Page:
Tonight I got to see an early screening of The Man From UNCLE and I’m glad I got to! The movie really does not disappoint and I was surprised by how much I enjoyed it. I wish I could tell you if it lives up to the show or not, but I sadly have yet to watch the original series. But I can say that I found the film to be well-written and thought the casting choices were perfect. The contrast and chemistry between Armie Hammer and Henry Cavill’s characters (Illya and Napoleon) was perfect. Their rivalry was quite funny but I have to say I was looking forward to Cavill the most but ended up loving Hammer’s character more in the end. It had quite a bit of humor and I’m a sucker for films set in the past. (So if you’re like me and enjoy those elements in a spy film, this film is for you) As for the ladies of the film, I felt Debicki (who played the villain in the film, Victoria) was excellent but Vikander’s character (Gaby) fell a bit short for me. Her dance scene was fun and her chemistry with Illya worked but I wish there was more to her character. Hopefully there will be more to her in the sequel (as the end of the film hints to one). Especially that we now know who her character really is. If there is another thing to nitpick it would be the action sequences. They weren’t quite solid and I wish they were better executed. At points, the humor can be dry so it really depends on yourself if you can stand that kind of humor or not. At times the stoicness was appropriate but a few moments it would’ve actually been nice if they broke their uptightness and genuinely smiled. Overall, it’s an enjoyable spy film with plenty of humor (which definitely kept the audience laughing by the way) and great performances by Hammer and Cavill. I hope a sequel is coming!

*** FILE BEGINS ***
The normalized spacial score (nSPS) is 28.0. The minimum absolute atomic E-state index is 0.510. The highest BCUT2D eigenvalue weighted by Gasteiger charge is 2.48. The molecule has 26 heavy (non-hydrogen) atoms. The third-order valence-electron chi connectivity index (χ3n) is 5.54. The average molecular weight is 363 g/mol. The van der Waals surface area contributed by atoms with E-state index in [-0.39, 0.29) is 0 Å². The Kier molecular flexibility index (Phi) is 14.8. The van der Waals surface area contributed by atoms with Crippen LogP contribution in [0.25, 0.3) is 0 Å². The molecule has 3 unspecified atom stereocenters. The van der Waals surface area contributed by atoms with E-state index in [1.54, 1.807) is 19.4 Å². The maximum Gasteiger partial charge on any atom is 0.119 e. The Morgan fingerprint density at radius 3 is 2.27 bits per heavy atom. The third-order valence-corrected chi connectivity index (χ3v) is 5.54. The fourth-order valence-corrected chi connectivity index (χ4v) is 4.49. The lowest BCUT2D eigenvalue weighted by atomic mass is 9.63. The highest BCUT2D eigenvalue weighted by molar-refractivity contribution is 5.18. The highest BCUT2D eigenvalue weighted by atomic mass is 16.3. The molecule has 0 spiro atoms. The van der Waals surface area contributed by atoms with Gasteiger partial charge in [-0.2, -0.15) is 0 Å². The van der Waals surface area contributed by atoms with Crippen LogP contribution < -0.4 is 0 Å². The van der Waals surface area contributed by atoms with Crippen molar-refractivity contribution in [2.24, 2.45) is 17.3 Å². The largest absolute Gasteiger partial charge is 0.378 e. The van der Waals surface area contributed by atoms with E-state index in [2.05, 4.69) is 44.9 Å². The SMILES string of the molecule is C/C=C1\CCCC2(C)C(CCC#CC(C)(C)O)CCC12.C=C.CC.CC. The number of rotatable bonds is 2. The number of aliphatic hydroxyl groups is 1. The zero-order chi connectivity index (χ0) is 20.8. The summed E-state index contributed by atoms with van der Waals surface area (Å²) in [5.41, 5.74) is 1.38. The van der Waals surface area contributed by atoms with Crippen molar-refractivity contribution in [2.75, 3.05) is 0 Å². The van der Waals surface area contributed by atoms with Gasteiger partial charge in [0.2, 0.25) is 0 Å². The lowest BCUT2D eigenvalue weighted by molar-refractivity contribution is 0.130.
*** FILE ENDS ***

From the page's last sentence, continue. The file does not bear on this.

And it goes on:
IMDb: 7.7/10 (users)
Rotten Tomatoes: 67% (critics) 80% (users)
Critics Consensus: The Man from U.N.C.L.E. tries to distract from an unremarkable story with charismatic stars and fizzy set pieces, adding up to an uneven action thriller with just enough style to overcome its lack of substance.
Metacritic: 54% (critics)